dishes like in a Japanese home, sort of a Japa Tapas, usually without the pretense of many chi-chi Tapas places popping up over the past decade. It usually involves alcohol in Japan, but here in the US it isn't as predominant. It isn't strictly alcohol based here, like some Korean Po Chas are, that serve large snack plates for large groups on a drinking binge. But there are a lot of Nihonjin (Japanese) that come here, because it reminds them of Japan, so if they are an ex-pat on assignment in the Silicon Valley, this is comforting, because it is largely authentic Japanese, and Nihonjin own and run the place. The place is nestled inside the "House of Genji" Teppanyaki restaurant (think Benihana for the most famous Teppanyaki style place). It is small, with perhaps 5 or 6 tables and a counter/bar that seats another 8 or 10. The great thing is, it is open late, until 11pm, so even at 9pm, there may be a wait. Plan accordingly. We ordered Sashimi Omakase (chef's choice), which was a nice plate of some of our favorite fish, including Toro (tuna belly), Sake (salmon), seared Magura (tuna; I prefer raw, not seared, but this helped contrast to the superior Toro cut), Hamachi (yellow tail), Ebi (shrimp), and Octopus (Taki). Delicious! Since it was a birthday dinner, we started a half carafe of Izakaya's best cold, dry Junmai sake ($28.50) which came in a bucket of ice. (We later ordered another one!) To supplement the Sashimi, we ordered some sushi, two of my favorites, Uni (Sea Urchin) and Ikura (Salmon Roe). Umai! (delicious!) Somewhere in between the dishes and the second carafe of Sake, we had Oyster shooters, which isn't really Japanese, it is a California invention (much like California Roll, Egg Foo Young, and Orange Chicken is), with sake, quail egg, some chili sauce, etc. Not Japanese, but fun and tasty! We also had Agedashi Tofu, which is usually an appetizer dish, although it wasn't like it had to come first. This is one of my dining partner's and my favorite Jap App! Delish! In addition, we had Hamachi Kama (grilled Yellowtail Collar) which was excellent, Hokkigai (Shoreline Clam Sashimi), and Duck Tonkatsu (Duck cooked with garlic and savory sauce). All were wonderful! See pics for salivating details. We sat at the bar and were served directly by the Satcho (owner), Chiba-san, because all the tables were still full, even at 9pm. This place serves great small dishes that are Japanese, and this is a delight not to be served faux Japanese food by faux Japanese (aka by Koreans and Chinese). But it isn't cheap, and it isn't spacious with trendy decor like those Korean joints in the south bay. But I would prefer to come here again and again. To get here, go into the House of Genji, make an immediate left, and enter Izakaya. There is a waiting list clipboard.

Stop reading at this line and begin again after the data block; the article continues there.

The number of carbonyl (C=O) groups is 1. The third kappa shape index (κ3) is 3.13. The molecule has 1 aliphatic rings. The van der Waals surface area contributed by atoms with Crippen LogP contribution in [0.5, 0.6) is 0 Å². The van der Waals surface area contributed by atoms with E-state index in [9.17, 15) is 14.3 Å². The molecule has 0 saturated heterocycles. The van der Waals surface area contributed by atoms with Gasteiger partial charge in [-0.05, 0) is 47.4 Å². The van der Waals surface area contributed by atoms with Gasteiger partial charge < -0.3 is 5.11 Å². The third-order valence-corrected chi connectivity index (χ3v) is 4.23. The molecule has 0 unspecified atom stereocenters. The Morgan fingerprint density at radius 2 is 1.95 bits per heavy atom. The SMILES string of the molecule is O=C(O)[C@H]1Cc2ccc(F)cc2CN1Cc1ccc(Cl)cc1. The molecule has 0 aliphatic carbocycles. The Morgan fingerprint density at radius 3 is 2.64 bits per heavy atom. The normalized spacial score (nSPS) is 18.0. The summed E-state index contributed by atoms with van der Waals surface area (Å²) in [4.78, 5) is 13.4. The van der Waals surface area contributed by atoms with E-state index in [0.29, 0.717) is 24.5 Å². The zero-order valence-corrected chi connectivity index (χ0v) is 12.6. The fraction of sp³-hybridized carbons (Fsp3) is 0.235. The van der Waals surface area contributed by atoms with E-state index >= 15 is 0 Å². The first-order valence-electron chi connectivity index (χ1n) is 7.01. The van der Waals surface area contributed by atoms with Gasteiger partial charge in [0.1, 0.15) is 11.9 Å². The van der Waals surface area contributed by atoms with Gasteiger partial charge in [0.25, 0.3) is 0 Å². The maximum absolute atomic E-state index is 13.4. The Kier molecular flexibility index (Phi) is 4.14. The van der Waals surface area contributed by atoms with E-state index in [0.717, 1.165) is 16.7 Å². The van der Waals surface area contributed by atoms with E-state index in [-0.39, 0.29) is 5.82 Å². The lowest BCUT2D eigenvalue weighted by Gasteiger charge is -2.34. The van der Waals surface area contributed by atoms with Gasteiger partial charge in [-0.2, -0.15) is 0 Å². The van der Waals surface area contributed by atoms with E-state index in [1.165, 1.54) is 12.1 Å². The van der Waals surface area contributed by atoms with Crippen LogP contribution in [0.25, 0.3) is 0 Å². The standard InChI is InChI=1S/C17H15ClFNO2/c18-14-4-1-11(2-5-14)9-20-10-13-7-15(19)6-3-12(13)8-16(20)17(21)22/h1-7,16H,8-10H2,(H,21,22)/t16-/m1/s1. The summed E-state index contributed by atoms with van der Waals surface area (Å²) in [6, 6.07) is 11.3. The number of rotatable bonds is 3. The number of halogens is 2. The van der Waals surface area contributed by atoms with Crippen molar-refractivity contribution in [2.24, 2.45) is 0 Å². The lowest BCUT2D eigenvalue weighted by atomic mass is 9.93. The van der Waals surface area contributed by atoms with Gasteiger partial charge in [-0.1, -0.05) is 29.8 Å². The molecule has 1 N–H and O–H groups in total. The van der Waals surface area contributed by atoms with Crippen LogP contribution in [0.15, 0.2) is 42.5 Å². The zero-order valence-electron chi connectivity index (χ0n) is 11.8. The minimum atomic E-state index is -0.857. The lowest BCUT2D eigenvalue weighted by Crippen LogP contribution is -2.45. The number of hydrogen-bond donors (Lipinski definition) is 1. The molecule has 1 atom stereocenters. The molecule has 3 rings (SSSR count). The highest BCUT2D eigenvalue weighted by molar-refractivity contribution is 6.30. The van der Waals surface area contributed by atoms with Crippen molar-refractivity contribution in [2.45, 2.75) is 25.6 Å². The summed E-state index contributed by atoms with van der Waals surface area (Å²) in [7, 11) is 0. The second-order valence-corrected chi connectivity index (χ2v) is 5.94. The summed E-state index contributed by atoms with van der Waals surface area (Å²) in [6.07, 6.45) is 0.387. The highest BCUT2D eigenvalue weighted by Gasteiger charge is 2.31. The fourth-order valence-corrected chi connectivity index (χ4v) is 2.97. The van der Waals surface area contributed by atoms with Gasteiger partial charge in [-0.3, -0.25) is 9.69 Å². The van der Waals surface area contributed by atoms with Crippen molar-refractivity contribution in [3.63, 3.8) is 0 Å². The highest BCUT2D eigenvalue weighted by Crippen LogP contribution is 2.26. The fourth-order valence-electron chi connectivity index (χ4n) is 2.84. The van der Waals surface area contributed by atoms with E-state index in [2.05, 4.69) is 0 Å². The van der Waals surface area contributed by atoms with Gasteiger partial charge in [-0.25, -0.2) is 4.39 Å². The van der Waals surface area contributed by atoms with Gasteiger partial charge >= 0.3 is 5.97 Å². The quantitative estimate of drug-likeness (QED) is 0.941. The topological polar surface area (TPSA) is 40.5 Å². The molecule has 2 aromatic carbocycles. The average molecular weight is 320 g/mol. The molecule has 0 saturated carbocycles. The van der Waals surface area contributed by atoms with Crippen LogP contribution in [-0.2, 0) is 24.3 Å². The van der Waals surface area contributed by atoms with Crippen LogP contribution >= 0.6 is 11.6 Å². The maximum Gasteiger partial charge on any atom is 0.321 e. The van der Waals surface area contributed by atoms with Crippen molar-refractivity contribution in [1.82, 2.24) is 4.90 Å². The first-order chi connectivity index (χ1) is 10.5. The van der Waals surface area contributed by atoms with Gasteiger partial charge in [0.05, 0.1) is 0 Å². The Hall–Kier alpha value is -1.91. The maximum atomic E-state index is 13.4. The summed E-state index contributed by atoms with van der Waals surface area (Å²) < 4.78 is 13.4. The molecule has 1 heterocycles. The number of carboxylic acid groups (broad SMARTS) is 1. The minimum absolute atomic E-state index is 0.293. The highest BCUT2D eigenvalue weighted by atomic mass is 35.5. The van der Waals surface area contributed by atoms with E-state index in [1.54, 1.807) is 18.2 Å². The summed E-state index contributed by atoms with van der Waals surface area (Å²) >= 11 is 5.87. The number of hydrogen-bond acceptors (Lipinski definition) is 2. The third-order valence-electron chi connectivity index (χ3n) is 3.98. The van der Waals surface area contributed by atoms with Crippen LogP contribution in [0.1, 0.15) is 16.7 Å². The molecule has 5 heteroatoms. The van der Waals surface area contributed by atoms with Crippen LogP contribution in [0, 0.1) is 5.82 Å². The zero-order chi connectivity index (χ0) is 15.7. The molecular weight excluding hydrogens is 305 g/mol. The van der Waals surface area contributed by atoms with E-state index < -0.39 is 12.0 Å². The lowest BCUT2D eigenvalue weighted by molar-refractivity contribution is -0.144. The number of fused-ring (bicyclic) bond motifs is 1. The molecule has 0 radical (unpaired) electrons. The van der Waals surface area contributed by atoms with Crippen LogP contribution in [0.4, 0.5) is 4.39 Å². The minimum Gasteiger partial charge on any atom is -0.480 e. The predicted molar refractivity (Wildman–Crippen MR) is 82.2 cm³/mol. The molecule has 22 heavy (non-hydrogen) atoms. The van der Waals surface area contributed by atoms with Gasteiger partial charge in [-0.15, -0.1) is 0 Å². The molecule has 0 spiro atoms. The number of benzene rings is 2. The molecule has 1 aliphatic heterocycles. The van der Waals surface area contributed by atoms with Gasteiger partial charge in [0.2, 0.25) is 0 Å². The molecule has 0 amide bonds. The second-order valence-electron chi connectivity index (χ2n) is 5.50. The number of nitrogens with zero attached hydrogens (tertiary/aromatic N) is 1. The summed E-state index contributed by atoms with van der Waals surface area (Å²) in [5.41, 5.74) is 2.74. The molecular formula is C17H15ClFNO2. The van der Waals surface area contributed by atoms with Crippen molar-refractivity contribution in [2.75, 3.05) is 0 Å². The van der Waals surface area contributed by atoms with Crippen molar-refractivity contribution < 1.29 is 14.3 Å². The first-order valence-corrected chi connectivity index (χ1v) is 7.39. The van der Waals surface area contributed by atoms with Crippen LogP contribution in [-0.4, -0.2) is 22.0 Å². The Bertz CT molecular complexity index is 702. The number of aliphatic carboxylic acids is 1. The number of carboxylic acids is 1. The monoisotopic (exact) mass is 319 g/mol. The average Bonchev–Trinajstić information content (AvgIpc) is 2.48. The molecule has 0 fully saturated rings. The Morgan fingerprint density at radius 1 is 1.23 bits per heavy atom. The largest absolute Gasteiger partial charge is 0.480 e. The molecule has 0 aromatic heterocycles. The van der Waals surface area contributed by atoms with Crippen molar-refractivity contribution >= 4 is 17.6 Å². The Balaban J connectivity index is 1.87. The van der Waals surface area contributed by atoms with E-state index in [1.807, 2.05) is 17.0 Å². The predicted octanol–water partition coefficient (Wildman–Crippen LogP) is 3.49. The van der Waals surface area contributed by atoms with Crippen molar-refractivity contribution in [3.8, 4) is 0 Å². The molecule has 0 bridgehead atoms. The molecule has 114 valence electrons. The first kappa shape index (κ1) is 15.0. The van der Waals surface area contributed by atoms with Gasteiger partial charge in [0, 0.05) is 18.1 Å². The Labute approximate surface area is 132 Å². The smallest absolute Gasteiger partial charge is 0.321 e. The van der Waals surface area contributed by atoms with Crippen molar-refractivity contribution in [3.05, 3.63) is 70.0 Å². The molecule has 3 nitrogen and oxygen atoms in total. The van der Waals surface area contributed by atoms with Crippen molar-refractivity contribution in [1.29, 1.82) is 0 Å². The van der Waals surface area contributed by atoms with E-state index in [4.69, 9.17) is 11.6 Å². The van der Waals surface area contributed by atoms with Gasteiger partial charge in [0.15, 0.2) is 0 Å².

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Pro 2014
Wanugee reviewed:
Misaka Grill
1362 S Winchester Blvd, San Jose, California, United States
Wanugee's rating:
Feb 19, 2014
Here's a Nihongo (Japanese language) Tip: Izakaya is not pronounced Ee zuh KAY yuh. No, That is an American trying to say it. Or maybe a Swede. "Jumping Jiminy, Ees a Kay Yah" No, grass hopper, it is ... read more